CYP enzyme and transporter expression levels were determined using the previously described TXP methodology (Wegler et al. 2017; Weiss et al. 2018): digest aliquots (10–50 µg protein) were mixed with stable isotope-labeled peptides (customized produced by Intavis, Tübingen, Germany) as internal standards and TXP antibodies (customized produced by Pineda, Berlin, Germany) and incubated for 1 h. The peptide–antibody complexes were precipitated and washed using protein G-coated magnetic beads (Thermo Scientific, Waltham, USA) and an automated magnetic particle processor (King Fisher; Thermo Scientific, Waltham, USA). Peptides were eluted using 1% formic acid (Thermo Scientific, Waltham, USA). Subsequently, the peptides were quantified using the previously described LC–MS methods (UltiMate 3000 RSLCnano and tSIM-QExactive Plus; Thermo Scientific, Waltham, USA) (Weiss et al. 2018). Raw data were processed using Pinpoint 1.4 (Thermo Scientific, Waltham, USA) and the Skyline software (MACOSS Lab, Department of Genome Sciences, University of Washington, Seattle, USA). Peptide amounts were calculated by the peak ratios of the endogenous peptides and the isotope-labeled standards. Mean, standard deviation, coefficient of variation and fold change to control were calculated. In case samples were below the lower limit of quantification (LLOQ), 0.5 LLOQ was used for the calculations.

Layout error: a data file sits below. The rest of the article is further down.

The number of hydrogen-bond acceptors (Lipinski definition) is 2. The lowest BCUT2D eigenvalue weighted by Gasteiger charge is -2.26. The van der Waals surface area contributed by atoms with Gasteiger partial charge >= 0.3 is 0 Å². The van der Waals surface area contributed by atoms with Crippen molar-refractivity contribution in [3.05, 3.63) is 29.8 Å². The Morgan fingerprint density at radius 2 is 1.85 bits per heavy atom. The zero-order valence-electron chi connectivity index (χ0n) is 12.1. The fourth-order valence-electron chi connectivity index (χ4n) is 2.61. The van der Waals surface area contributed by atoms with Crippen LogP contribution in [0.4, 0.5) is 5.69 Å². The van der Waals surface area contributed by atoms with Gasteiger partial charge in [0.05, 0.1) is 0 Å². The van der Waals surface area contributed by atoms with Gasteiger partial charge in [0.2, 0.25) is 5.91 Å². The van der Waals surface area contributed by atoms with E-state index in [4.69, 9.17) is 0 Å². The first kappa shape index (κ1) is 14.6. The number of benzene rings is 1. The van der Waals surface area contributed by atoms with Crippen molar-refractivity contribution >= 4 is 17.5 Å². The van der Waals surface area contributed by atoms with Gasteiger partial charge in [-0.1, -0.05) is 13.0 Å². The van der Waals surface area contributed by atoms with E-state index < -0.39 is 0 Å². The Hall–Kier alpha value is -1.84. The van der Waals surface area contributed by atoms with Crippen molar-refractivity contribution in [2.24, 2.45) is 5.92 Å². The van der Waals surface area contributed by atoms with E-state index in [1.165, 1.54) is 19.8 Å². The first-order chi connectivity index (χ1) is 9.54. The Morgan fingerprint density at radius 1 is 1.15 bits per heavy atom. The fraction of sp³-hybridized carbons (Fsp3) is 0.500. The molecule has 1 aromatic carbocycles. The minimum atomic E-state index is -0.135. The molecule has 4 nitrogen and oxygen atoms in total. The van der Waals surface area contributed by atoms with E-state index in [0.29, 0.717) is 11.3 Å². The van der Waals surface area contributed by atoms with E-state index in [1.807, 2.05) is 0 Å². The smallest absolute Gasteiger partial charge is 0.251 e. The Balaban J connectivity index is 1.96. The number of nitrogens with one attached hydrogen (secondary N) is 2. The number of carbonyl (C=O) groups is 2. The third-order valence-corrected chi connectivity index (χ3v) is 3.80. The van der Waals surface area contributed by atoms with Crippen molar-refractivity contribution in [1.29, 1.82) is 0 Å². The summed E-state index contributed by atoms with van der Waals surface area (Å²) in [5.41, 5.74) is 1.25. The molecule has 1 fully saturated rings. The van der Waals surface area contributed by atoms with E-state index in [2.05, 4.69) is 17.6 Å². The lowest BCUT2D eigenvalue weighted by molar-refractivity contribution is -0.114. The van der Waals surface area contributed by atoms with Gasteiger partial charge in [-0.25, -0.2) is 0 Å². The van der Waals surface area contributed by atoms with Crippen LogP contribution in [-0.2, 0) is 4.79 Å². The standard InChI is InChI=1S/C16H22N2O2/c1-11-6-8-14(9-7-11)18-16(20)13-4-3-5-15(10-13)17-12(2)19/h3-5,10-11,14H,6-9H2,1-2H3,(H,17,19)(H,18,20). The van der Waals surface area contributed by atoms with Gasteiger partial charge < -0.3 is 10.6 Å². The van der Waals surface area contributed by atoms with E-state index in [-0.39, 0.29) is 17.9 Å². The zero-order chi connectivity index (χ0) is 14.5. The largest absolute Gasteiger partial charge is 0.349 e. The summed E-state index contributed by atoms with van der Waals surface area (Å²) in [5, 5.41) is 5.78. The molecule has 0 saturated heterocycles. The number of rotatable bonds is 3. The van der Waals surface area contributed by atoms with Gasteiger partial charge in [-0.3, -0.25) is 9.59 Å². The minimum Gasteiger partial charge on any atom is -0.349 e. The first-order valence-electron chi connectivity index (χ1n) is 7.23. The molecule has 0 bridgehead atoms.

This study was aimed at comparatively analyzing the hepatic levels of a selection of CYP enzymes and transporters relevant for drug and xenobiotic metabolism between different species, as well as between the in vitro and in vivo situation. For this purpose, the following experimental models were chosen, partially using archived tissue samples from previously published animal studies (Heise et al. 2015; Marx-Stoelting et al. 2017; Rieke et al. 2017; Schmidt et al. 2016): (1) male Wistar rats, (2) male C57/Bl6 wild-type mice, (3) transgenic male CAR/PXR-humanized mice in C57/Bl6 background, (4) transgenic FRG-KO mice with livers repopulated by human hepatocytes, (5) cryopreserved human primary hepatocytes, and (6) differentiated human HepaRG hepatocarcinoma cells. In addition, data from human liver biopsies are presented. This selection covers the full spectrum of experimental systems by comprising classic rodent models, advanced transgenic mouse strains providing different degrees of humanization, and two in vitro models representing the most recognized gold standards for liver metabolism research in cell culture. In a first step, the basal abundance of CYPs and transport proteins was quantified using a targeted proteomics approach and compared to previously published data from human liver biopsies (Weiss et al. 2018). The second part of the study consisted in an analysis of xenobiotic-induced alterations in selected models after exposure to two pesticidal active compounds, cyproconazole and prochloraz (see also the “Introduction” section). The full dataset is available as supplemental files (Supplemental Tables S3–S9). The selection of direct orthologs was possible in some cases (e.g., CYP2E1 present in all species and models analyzed), but not for other CYPs, where no direct orthologs are expressed in the selected species. Here, closely related, well-analyzed and important members of the respective CYP subfamilies were chosen (Table 1; see Supplemental Table S2 for more details).